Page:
To deny the existence of the occupation means you’re legalizing settlements. It means you’re legalizing the wall. It means you’re legalizing the oppression of the Palestinian people within the 1967 borders. It means that the International Criminal Court has no jurisdiction to investigate or try Israel for war crimes. So even though the Trump administration actually flat out said, “No, settlements are not illegal”, denying the word “occupation” in the platform is almost equivalent to that. Essentially what Biden and the Democrats have done for years is what Trump is currently doing. Trump moved this forward in a shorter period of time but this has been happening over decades, under the table.

For example, Biden would never say, “I’m against Israeli annexation of land.” He would only say, “I’m against further annexation of land.” So anything before a future annexation, everything before that is fine. Now, in terms of fighting for the cause itself and how we’re going to fix this as Palestinians, or how we’re going to deal with the Biden administration on this..the Trump administration is aligned with [Israeli Prime Minister Benjamin] Netanyahu on so many levels, but if Biden aligns with Netanyahu in the same way, then he is risking a huge part of his base and a huge part of the Democratic Party’s integrity.

The Biden administration is going to have to decide what they want to do, but I think he’s in a tough place with Israel now because the Trump administration essentially delivered what Biden had promised to deliver on Israel. That’s what I saw from the platform, from my work on the platform. As a Palestinian, when I looked at the platform committee, when you and I spoke earlier, I was floored. I was flabbergasted. I didn’t understand why they didn’t want to include equal rights for Palestinians in the platform.

We knew for a fact that the Israeli lobby was directly involved with the drafting of the platform and we knew that Biden has had a love affair with Israel for decades. I mean, Biden is a self-declared Zionist who champions the $3.8 billion that Israel gets from the U.S. every year. Maybe Israel would get a slap on the wrist if they moved forward with annexation, but he won’t admit the existing settlements are illegal. He won’t condition aid.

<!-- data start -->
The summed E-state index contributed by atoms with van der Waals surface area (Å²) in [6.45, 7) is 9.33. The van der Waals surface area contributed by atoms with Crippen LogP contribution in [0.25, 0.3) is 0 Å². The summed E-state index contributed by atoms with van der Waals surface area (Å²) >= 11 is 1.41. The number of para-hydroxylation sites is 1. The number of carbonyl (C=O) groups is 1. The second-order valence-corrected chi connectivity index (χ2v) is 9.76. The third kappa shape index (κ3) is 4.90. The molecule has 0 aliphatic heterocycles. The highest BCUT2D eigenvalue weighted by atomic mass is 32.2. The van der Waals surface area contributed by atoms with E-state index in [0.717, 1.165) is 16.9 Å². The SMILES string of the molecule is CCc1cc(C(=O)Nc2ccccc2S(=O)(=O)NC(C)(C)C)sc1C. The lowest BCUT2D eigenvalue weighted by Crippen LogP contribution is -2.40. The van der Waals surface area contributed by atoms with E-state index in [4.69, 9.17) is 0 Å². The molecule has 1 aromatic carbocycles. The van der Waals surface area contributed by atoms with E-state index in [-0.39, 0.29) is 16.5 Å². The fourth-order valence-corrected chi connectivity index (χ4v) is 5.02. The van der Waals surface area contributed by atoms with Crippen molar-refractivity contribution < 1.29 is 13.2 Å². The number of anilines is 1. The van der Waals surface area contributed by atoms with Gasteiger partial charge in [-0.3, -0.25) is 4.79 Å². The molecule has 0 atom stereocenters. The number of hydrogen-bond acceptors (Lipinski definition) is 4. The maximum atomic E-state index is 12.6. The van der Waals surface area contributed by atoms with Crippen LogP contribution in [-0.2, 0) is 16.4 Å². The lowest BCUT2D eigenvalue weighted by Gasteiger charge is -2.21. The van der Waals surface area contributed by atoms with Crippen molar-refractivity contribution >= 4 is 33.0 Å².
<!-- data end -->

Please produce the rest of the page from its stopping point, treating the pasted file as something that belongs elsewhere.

There’s another issue here, normalization. He’s lost that ground to Trump. In Biden’s platform, he specifically said he wanted to help Israel normalize relations with neighboring countries. I feel like Trump took that away from him with the snap of his fingers. All your promises were delivered by Trump before he left office, so what else do you have to deliver to the Israeli lobby? The fear is that they’re going to go overboard and deliver Israel more of Palestine.

It’s terrifying for me as a Palestinian because I look at the Biden administration and Trump has set all these things into overdrive. At the same time, there are now huge expectations from Palestinians. If Biden truly wants to stand by his word that he does support rights for the Palestinians, that he sees both Palestinians and Israelis as equal, and he does condone further annexation, he needs to stand up and speak up. He needs to do more than say something, he actually has to do something because facts on the ground are changing.

The Arab and Palestinian community in the United States mobilized and got the votes. You have Muslim communities who view Palestine as a priority in their political agenda. They mobilized voters and made phone calls in support of Democrats, knowing full well the ramifications of a Biden administration and I seriously doubt he would have been elected without those efforts. So at this point, we’re cashing in. Cashing in means we’re no longer just a few pockets of Arab-American and Muslim-American communities here and there that aren’t able to organize and mobilize. We are capable, we are strong, we are knowledgeable, and we have the uniting power of the Palestinian cause. It unites people because it’s based on justice. It’s based on fairness. It’s based on freedom. It’s based on your basic human dignity. And it shouldn’t be divisive. So we can get the votes out. We can mobilize people and now they know it. So now it’s up to the Biden campaign and future administrations, as well and candidates on all levels of the spectrum, to actually have the courage to stand up and do what’s right and realize that.

There’s this battle going on right now among Democrats, about what the future of the party looks like and what compels voters to turn out. We’ve seen centrists criticize popular progressive politicians like Reps. Alexandria Ocasio-Cortez and Rashida Tlaib, claiming that talk of socialism and defunding the police are costing Democrats seats. We’ve seen the left flank of the party push back against that, pointing to the fact policies like the Green New Deal and Medicare for All are popular. Where do you think the Palestinian question fits into this fight? There’s about to be a lot more House members who support conditioning aid, are we headed for a showdown on that issue?